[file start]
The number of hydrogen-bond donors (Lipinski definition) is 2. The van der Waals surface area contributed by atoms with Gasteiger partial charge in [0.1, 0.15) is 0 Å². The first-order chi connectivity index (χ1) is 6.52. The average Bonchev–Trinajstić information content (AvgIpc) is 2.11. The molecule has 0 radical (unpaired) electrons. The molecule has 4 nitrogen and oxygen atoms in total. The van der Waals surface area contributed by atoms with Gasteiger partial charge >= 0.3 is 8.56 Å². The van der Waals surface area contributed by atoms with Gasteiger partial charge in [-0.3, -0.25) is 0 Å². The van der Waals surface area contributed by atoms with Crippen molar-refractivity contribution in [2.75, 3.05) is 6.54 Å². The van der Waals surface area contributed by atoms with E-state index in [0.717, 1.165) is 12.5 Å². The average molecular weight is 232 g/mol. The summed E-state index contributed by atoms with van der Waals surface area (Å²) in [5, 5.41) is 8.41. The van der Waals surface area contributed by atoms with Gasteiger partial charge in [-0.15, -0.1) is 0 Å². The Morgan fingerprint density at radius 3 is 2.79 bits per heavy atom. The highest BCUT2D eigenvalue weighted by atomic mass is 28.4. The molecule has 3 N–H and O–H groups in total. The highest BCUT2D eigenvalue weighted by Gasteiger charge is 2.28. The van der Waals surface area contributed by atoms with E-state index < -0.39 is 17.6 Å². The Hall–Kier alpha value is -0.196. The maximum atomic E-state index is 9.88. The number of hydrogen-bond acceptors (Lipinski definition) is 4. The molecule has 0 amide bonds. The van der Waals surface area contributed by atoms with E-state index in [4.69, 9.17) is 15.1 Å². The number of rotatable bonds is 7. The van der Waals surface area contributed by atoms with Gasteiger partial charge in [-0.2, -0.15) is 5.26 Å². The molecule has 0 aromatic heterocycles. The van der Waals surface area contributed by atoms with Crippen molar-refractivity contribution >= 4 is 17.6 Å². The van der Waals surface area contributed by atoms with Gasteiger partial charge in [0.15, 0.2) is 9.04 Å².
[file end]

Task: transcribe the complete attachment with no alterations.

The number of hydrogen-bond donors (Lipinski definition) is 2. The van der Waals surface area contributed by atoms with Gasteiger partial charge in [0.1, 0.15) is 0 Å². The first-order chi connectivity index (χ1) is 6.52. The average Bonchev–Trinajstić information content (AvgIpc) is 2.11. The molecule has 0 radical (unpaired) electrons. The molecule has 4 nitrogen and oxygen atoms in total. The van der Waals surface area contributed by atoms with Gasteiger partial charge >= 0.3 is 8.56 Å². The van der Waals surface area contributed by atoms with Gasteiger partial charge in [-0.3, -0.25) is 0 Å². The van der Waals surface area contributed by atoms with Crippen molar-refractivity contribution in [2.75, 3.05) is 6.54 Å². The van der Waals surface area contributed by atoms with E-state index in [0.717, 1.165) is 12.5 Å². The average molecular weight is 232 g/mol. The summed E-state index contributed by atoms with van der Waals surface area (Å²) in [5, 5.41) is 8.41. The van der Waals surface area contributed by atoms with Gasteiger partial charge in [-0.15, -0.1) is 0 Å². The Morgan fingerprint density at radius 3 is 2.79 bits per heavy atom. The highest BCUT2D eigenvalue weighted by atomic mass is 28.4. The molecule has 3 N–H and O–H groups in total. The highest BCUT2D eigenvalue weighted by Gasteiger charge is 2.28. The van der Waals surface area contributed by atoms with E-state index < -0.39 is 17.6 Å². The Hall–Kier alpha value is -0.196. The maximum atomic E-state index is 9.88. The number of hydrogen-bond acceptors (Lipinski definition) is 4. The molecule has 0 amide bonds. The van der Waals surface area contributed by atoms with E-state index in [4.69, 9.17) is 15.1 Å². The number of rotatable bonds is 7. The van der Waals surface area contributed by atoms with Gasteiger partial charge in [-0.2, -0.15) is 5.26 Å². The molecule has 0 aromatic heterocycles. The van der Waals surface area contributed by atoms with Crippen molar-refractivity contribution >= 4 is 17.6 Å². The van der Waals surface area contributed by atoms with Gasteiger partial charge in [0.15, 0.2) is 9.04 Å².